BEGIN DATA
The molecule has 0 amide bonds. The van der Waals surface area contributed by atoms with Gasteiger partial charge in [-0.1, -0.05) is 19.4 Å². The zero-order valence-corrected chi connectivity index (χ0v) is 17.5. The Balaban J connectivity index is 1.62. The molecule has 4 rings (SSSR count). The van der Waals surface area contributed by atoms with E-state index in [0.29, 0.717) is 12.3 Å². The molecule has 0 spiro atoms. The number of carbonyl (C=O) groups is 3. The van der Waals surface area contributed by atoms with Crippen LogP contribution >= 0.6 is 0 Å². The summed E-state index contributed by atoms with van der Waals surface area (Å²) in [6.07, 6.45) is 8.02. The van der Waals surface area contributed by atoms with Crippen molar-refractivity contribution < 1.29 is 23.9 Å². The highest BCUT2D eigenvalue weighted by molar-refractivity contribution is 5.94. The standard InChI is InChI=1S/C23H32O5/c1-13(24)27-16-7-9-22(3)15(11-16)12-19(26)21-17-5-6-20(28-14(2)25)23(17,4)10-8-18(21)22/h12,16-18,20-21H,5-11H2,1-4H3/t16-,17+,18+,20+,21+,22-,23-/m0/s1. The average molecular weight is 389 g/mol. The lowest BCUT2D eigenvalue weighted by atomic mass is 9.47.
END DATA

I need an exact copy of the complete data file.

The molecule has 0 amide bonds. The van der Waals surface area contributed by atoms with Gasteiger partial charge in [-0.1, -0.05) is 19.4 Å². The zero-order valence-corrected chi connectivity index (χ0v) is 17.5. The Balaban J connectivity index is 1.62. The molecule has 4 rings (SSSR count). The van der Waals surface area contributed by atoms with E-state index in [0.29, 0.717) is 12.3 Å². The molecule has 0 spiro atoms. The number of carbonyl (C=O) groups is 3. The van der Waals surface area contributed by atoms with Crippen LogP contribution >= 0.6 is 0 Å². The summed E-state index contributed by atoms with van der Waals surface area (Å²) in [6.07, 6.45) is 8.02. The van der Waals surface area contributed by atoms with Crippen molar-refractivity contribution < 1.29 is 23.9 Å². The highest BCUT2D eigenvalue weighted by molar-refractivity contribution is 5.94. The standard InChI is InChI=1S/C23H32O5/c1-13(24)27-16-7-9-22(3)15(11-16)12-19(26)21-17-5-6-20(28-14(2)25)23(17,4)10-8-18(21)22/h12,16-18,20-21H,5-11H2,1-4H3/t16-,17+,18+,20+,21+,22-,23-/m0/s1. The average molecular weight is 389 g/mol. The lowest BCUT2D eigenvalue weighted by atomic mass is 9.47.